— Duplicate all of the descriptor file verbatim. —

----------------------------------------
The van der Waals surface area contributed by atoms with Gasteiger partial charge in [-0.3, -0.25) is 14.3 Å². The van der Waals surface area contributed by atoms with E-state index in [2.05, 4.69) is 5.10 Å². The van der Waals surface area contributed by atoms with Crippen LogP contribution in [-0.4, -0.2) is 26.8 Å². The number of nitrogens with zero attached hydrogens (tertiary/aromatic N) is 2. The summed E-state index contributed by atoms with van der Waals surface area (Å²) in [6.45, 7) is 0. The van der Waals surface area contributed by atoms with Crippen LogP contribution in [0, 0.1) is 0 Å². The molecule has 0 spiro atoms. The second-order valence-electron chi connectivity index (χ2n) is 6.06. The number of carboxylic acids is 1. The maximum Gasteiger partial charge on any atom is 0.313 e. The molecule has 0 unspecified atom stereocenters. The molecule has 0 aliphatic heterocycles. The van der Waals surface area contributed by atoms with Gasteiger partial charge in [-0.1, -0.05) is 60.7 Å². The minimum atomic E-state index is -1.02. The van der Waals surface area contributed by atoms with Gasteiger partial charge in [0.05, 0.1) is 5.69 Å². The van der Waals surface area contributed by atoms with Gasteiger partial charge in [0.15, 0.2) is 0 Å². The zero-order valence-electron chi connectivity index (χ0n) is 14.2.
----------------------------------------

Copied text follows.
The van der Waals surface area contributed by atoms with Gasteiger partial charge in [-0.3, -0.25) is 14.3 Å². The van der Waals surface area contributed by atoms with E-state index in [2.05, 4.69) is 5.10 Å². The van der Waals surface area contributed by atoms with Crippen LogP contribution in [-0.4, -0.2) is 26.8 Å². The number of nitrogens with zero attached hydrogens (tertiary/aromatic N) is 2. The summed E-state index contributed by atoms with van der Waals surface area (Å²) in [6.45, 7) is 0. The van der Waals surface area contributed by atoms with Crippen LogP contribution in [0, 0.1) is 0 Å². The molecule has 0 spiro atoms. The second-order valence-electron chi connectivity index (χ2n) is 6.06. The number of carboxylic acids is 1. The maximum Gasteiger partial charge on any atom is 0.313 e. The molecule has 0 unspecified atom stereocenters. The molecule has 0 aliphatic heterocycles. The van der Waals surface area contributed by atoms with Gasteiger partial charge in [-0.1, -0.05) is 60.7 Å². The minimum atomic E-state index is -1.02. The van der Waals surface area contributed by atoms with Gasteiger partial charge in [0.05, 0.1) is 5.69 Å². The van der Waals surface area contributed by atoms with Gasteiger partial charge in [0.15, 0.2) is 0 Å². The zero-order valence-electron chi connectivity index (χ0n) is 14.2.